In which language should I draw up my invoices?
Suppose that I, as a Belgian company, have a non-Dutch-speaking customer. In which language should I draw up my invoice? At first sight, the answer may seem logical. To Dutch-speaking customers, you need to send an invoice in Dutch; to French-speaking customers, you need to send an invoice in French, and to other international customers, you need to send the English version. But, legally speaking, things work differently. We will explain it to you!
Language of the invoice = language of your language area
Taal van de factuur = taal van jouw taalgebied
As a Belgian company, you are subject to language legislation. The language spoken where you are located determines the language of your invoice. So, the language you use on your invoice depends on the language area in which your company's registered office is located. It does not matter what language your customer speaks.
- Is your enterprise located in the Flemish community? Then you must draw up your invoices in Dutch.
- If your place of business is in the French or German-speaking areas, the same rule applies. You must invoice in French or German, respectively.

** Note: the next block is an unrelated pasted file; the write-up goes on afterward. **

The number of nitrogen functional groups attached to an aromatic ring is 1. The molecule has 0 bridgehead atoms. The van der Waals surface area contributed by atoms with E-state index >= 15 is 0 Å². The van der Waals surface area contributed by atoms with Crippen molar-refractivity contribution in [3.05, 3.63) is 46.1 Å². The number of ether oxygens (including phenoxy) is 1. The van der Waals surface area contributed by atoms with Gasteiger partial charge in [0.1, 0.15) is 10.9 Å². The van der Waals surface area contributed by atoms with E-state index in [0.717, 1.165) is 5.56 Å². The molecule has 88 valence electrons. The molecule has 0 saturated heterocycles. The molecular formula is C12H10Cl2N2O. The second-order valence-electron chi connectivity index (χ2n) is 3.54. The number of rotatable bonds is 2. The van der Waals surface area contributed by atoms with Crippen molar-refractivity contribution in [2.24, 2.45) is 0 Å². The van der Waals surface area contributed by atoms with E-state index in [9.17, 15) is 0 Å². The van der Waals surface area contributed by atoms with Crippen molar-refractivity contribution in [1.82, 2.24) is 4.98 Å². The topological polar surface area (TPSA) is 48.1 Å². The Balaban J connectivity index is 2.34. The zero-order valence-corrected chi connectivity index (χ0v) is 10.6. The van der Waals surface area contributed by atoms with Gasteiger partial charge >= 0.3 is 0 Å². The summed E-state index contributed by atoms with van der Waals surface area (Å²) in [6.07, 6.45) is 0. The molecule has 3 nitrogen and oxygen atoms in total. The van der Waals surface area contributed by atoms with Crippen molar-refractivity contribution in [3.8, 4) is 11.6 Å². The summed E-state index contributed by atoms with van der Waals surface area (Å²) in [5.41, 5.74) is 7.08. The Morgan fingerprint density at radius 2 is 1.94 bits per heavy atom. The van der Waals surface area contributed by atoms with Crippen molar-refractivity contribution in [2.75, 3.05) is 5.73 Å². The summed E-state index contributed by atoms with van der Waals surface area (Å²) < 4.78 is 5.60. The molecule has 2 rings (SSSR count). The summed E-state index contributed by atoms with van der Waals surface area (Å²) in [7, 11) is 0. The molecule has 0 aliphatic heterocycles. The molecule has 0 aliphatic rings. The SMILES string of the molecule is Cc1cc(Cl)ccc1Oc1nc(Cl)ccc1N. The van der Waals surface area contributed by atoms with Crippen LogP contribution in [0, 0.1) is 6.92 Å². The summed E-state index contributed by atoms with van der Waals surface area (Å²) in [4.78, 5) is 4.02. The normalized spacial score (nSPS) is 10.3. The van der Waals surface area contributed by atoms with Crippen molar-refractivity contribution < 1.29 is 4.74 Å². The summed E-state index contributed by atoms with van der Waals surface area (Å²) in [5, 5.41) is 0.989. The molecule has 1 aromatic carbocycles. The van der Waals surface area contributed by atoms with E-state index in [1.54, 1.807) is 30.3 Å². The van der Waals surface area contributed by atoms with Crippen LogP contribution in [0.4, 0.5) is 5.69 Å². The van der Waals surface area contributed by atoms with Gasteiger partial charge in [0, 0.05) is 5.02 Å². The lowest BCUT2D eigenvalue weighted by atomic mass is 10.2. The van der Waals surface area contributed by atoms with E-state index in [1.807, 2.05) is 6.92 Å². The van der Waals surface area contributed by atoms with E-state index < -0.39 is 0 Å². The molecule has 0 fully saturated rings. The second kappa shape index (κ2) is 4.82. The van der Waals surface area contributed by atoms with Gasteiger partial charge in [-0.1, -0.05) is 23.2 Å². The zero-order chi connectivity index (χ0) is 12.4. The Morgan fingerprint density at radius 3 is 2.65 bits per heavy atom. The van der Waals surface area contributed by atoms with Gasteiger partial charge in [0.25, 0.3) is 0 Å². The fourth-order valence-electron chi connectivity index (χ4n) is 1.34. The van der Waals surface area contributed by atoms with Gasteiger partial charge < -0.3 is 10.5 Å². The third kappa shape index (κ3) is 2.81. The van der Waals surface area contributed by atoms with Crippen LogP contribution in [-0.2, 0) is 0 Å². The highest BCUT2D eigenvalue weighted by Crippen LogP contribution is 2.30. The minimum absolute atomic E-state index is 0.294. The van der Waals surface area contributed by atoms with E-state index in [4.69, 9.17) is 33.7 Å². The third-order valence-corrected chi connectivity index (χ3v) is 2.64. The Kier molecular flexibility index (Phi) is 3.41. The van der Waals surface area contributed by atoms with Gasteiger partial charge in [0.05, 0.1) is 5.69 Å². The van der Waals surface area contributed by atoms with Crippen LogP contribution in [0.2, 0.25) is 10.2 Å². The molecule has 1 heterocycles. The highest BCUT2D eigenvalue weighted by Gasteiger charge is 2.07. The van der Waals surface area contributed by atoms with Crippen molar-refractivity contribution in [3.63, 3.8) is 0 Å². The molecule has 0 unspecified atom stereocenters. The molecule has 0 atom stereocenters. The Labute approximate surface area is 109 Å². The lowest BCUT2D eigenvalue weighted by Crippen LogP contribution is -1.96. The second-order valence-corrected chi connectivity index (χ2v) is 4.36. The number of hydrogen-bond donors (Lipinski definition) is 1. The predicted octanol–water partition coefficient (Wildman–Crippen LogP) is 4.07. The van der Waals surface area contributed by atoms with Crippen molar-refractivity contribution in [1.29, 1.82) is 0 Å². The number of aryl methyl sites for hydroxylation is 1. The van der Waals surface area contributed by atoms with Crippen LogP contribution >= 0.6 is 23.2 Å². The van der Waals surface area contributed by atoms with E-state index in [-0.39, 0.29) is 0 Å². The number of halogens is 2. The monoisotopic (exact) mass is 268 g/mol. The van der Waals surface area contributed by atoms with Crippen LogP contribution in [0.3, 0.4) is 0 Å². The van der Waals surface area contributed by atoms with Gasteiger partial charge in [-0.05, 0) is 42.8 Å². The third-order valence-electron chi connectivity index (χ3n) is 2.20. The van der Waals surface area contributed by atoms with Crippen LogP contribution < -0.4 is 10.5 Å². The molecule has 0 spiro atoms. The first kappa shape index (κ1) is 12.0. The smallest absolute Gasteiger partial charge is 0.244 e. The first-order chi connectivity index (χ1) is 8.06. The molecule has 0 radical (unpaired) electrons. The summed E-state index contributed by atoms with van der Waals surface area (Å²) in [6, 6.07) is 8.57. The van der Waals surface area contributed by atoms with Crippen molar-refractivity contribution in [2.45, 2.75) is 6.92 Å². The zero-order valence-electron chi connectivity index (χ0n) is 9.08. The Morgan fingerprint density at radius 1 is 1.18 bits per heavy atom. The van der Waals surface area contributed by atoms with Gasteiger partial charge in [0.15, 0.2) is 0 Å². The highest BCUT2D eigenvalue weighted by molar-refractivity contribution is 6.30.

- There is an exception! If your place of business is in the Brussels capital region, you may choose between Dutch and French.
But what if your customer does not understand the language of your community? For non-Belgian customers established in the European Economic Area (EEA), you may send a translation in addition to the invoice in the official language. Note: this must also be in the official language of one of the other countries in the EEA.
Tip: check your invoice carefully!
- Start by drawing up a correct invoice containing all the necessary and legally required elements. > View an example invoice.
- Do you need to send a translation? Check it thoroughly. Because if the original version and the translation do not correspond exactly, they may not be legally valid.
What if I have written my invoice in the wrong language?
Have you used the wrong language on an invoice? As long as your customer pays it, there is no problem. If they do not, you do have a problem.
To enforce payment of an unpaid invoice, you can go to court. But if your invoice is in the wrong language, you will lose. The judge can declare your invoice null and void for this reason, and that means he or she cannot order your debtor to pay it.
In short, avoid problems and quickly replace an invoice in the wrong language with an identical invoice in the right language.
In which language should my general terms and conditions be?
While the language rules for invoices are clear, no law prescribes in which language you must draw up your general terms and conditions. However, you must formulate them in an understandable language so that you can invoke them if a customer fails to pay.
It is therefore not sufficient to mention on your invoice that your general terms and conditions are also available in other languages. Send your customer your general terms and conditions in a language you are certain that he or she understands.
Would you like to collect your unpaid invoice?